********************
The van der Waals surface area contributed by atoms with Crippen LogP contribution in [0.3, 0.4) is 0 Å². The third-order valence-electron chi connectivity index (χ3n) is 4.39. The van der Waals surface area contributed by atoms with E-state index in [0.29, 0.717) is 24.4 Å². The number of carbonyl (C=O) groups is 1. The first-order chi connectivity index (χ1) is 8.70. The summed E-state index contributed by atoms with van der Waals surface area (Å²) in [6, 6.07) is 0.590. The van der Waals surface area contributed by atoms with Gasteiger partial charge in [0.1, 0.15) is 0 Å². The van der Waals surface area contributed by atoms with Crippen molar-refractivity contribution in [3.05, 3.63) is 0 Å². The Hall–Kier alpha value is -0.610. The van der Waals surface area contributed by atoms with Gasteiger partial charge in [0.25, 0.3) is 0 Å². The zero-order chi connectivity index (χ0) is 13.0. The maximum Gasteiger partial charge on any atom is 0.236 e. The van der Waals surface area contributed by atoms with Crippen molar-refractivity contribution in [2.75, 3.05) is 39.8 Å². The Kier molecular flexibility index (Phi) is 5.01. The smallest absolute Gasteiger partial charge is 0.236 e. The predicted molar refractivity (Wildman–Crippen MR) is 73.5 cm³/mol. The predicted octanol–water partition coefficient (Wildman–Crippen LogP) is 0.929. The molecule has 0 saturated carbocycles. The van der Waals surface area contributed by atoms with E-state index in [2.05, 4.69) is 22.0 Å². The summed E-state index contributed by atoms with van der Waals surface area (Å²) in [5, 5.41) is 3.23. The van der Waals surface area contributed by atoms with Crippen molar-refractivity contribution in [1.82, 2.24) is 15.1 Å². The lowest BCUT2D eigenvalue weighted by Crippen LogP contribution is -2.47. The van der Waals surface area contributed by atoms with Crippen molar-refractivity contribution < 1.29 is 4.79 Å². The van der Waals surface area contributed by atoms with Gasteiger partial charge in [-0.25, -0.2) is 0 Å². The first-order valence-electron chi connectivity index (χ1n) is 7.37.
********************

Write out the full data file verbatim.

The van der Waals surface area contributed by atoms with Crippen LogP contribution in [0.3, 0.4) is 0 Å². The third-order valence-electron chi connectivity index (χ3n) is 4.39. The van der Waals surface area contributed by atoms with E-state index in [0.29, 0.717) is 24.4 Å². The number of carbonyl (C=O) groups is 1. The first-order chi connectivity index (χ1) is 8.70. The summed E-state index contributed by atoms with van der Waals surface area (Å²) in [6, 6.07) is 0.590. The van der Waals surface area contributed by atoms with Gasteiger partial charge in [0.1, 0.15) is 0 Å². The van der Waals surface area contributed by atoms with Crippen molar-refractivity contribution in [3.05, 3.63) is 0 Å². The Hall–Kier alpha value is -0.610. The van der Waals surface area contributed by atoms with Gasteiger partial charge in [0.25, 0.3) is 0 Å². The zero-order chi connectivity index (χ0) is 13.0. The maximum Gasteiger partial charge on any atom is 0.236 e. The van der Waals surface area contributed by atoms with Crippen molar-refractivity contribution in [2.75, 3.05) is 39.8 Å². The Kier molecular flexibility index (Phi) is 5.01. The smallest absolute Gasteiger partial charge is 0.236 e. The predicted molar refractivity (Wildman–Crippen MR) is 73.5 cm³/mol. The predicted octanol–water partition coefficient (Wildman–Crippen LogP) is 0.929. The molecule has 0 saturated carbocycles. The van der Waals surface area contributed by atoms with E-state index in [2.05, 4.69) is 22.0 Å². The summed E-state index contributed by atoms with van der Waals surface area (Å²) in [5, 5.41) is 3.23. The van der Waals surface area contributed by atoms with Crippen molar-refractivity contribution in [1.82, 2.24) is 15.1 Å². The lowest BCUT2D eigenvalue weighted by Crippen LogP contribution is -2.47. The van der Waals surface area contributed by atoms with Crippen molar-refractivity contribution < 1.29 is 4.79 Å². The van der Waals surface area contributed by atoms with Gasteiger partial charge in [-0.25, -0.2) is 0 Å². The first-order valence-electron chi connectivity index (χ1n) is 7.37.